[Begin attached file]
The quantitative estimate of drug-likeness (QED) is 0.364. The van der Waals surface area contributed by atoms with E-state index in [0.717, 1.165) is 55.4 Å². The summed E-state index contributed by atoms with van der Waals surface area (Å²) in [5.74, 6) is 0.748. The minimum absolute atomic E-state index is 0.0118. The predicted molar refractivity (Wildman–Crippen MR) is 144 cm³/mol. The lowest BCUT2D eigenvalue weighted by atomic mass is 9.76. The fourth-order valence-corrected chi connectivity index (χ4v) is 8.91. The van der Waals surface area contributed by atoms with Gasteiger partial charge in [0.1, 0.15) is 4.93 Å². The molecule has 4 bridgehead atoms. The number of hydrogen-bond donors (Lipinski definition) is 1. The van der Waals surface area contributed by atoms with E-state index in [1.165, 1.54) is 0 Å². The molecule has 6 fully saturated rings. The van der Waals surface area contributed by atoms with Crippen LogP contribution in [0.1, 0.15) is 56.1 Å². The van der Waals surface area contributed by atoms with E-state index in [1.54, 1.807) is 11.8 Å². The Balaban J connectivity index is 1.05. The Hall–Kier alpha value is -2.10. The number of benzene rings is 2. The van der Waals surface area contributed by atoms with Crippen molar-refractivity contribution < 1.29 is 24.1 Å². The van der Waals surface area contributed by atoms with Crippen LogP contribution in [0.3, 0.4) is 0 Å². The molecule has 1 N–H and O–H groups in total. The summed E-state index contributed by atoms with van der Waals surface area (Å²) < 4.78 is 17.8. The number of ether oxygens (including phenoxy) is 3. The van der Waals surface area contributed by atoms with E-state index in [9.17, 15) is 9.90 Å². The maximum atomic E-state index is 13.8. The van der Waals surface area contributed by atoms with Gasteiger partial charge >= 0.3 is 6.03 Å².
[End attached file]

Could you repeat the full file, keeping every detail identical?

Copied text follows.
The quantitative estimate of drug-likeness (QED) is 0.364. The van der Waals surface area contributed by atoms with E-state index in [0.717, 1.165) is 55.4 Å². The summed E-state index contributed by atoms with van der Waals surface area (Å²) in [5.74, 6) is 0.748. The minimum absolute atomic E-state index is 0.0118. The predicted molar refractivity (Wildman–Crippen MR) is 144 cm³/mol. The lowest BCUT2D eigenvalue weighted by atomic mass is 9.76. The fourth-order valence-corrected chi connectivity index (χ4v) is 8.91. The van der Waals surface area contributed by atoms with Gasteiger partial charge in [0.1, 0.15) is 4.93 Å². The molecule has 4 bridgehead atoms. The number of hydrogen-bond donors (Lipinski definition) is 1. The van der Waals surface area contributed by atoms with E-state index in [1.165, 1.54) is 0 Å². The molecule has 6 fully saturated rings. The van der Waals surface area contributed by atoms with Crippen LogP contribution in [0.1, 0.15) is 56.1 Å². The van der Waals surface area contributed by atoms with E-state index in [1.54, 1.807) is 11.8 Å². The Balaban J connectivity index is 1.05. The Hall–Kier alpha value is -2.10. The number of benzene rings is 2. The van der Waals surface area contributed by atoms with Crippen molar-refractivity contribution < 1.29 is 24.1 Å². The van der Waals surface area contributed by atoms with Crippen LogP contribution in [0.3, 0.4) is 0 Å². The molecule has 1 N–H and O–H groups in total. The summed E-state index contributed by atoms with van der Waals surface area (Å²) < 4.78 is 17.8. The number of ether oxygens (including phenoxy) is 3. The van der Waals surface area contributed by atoms with E-state index in [9.17, 15) is 9.90 Å². The maximum atomic E-state index is 13.8. The van der Waals surface area contributed by atoms with Gasteiger partial charge >= 0.3 is 6.03 Å².